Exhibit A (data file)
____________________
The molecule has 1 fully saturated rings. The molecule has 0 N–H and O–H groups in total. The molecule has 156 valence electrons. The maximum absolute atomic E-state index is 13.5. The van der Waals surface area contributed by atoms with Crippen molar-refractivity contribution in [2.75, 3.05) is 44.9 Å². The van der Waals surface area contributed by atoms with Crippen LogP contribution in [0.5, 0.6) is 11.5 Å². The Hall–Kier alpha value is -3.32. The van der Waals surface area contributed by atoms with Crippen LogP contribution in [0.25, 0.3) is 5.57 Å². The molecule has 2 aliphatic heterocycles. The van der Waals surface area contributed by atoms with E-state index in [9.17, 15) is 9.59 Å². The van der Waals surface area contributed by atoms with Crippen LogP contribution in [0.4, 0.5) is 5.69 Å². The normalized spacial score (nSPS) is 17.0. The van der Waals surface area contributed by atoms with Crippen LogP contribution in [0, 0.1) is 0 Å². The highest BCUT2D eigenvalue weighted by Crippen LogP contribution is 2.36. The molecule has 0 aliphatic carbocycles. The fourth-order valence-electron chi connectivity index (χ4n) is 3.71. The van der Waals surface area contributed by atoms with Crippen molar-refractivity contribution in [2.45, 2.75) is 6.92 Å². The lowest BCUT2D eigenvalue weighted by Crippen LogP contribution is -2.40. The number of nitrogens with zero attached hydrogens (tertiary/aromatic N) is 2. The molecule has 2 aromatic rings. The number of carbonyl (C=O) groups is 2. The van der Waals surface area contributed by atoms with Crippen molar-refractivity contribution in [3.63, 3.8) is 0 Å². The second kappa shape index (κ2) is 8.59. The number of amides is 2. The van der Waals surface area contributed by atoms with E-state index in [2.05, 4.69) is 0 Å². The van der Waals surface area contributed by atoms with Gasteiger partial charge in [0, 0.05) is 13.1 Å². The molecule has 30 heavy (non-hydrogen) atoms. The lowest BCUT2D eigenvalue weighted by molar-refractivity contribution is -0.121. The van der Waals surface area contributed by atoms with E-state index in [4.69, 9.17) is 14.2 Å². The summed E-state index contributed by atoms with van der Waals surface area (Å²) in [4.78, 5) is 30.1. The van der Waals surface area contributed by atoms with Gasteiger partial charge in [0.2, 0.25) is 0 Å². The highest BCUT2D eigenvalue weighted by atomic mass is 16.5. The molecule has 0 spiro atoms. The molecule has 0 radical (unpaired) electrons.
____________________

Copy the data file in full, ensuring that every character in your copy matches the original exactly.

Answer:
The molecule has 1 fully saturated rings. The molecule has 0 N–H and O–H groups in total. The molecule has 156 valence electrons. The maximum absolute atomic E-state index is 13.5. The van der Waals surface area contributed by atoms with Crippen molar-refractivity contribution in [2.75, 3.05) is 44.9 Å². The van der Waals surface area contributed by atoms with Crippen LogP contribution in [0.5, 0.6) is 11.5 Å². The Hall–Kier alpha value is -3.32. The van der Waals surface area contributed by atoms with Crippen LogP contribution in [0.25, 0.3) is 5.57 Å². The molecule has 2 aliphatic heterocycles. The van der Waals surface area contributed by atoms with E-state index in [9.17, 15) is 9.59 Å². The van der Waals surface area contributed by atoms with Crippen LogP contribution in [0.4, 0.5) is 5.69 Å². The normalized spacial score (nSPS) is 17.0. The van der Waals surface area contributed by atoms with Crippen LogP contribution in [0, 0.1) is 0 Å². The highest BCUT2D eigenvalue weighted by Crippen LogP contribution is 2.36. The molecule has 0 aliphatic carbocycles. The fourth-order valence-electron chi connectivity index (χ4n) is 3.71. The van der Waals surface area contributed by atoms with Crippen molar-refractivity contribution in [2.45, 2.75) is 6.92 Å². The lowest BCUT2D eigenvalue weighted by Crippen LogP contribution is -2.40. The number of nitrogens with zero attached hydrogens (tertiary/aromatic N) is 2. The molecule has 2 aromatic rings. The number of carbonyl (C=O) groups is 2. The van der Waals surface area contributed by atoms with Crippen molar-refractivity contribution in [3.63, 3.8) is 0 Å². The second kappa shape index (κ2) is 8.59. The number of amides is 2. The van der Waals surface area contributed by atoms with E-state index in [2.05, 4.69) is 0 Å². The van der Waals surface area contributed by atoms with Gasteiger partial charge in [0, 0.05) is 13.1 Å². The molecule has 30 heavy (non-hydrogen) atoms. The lowest BCUT2D eigenvalue weighted by molar-refractivity contribution is -0.121. The van der Waals surface area contributed by atoms with E-state index in [4.69, 9.17) is 14.2 Å². The summed E-state index contributed by atoms with van der Waals surface area (Å²) in [4.78, 5) is 30.1. The van der Waals surface area contributed by atoms with Gasteiger partial charge in [0.2, 0.25) is 0 Å². The highest BCUT2D eigenvalue weighted by atomic mass is 16.5. The molecule has 0 spiro atoms. The molecule has 0 radical (unpaired) electrons.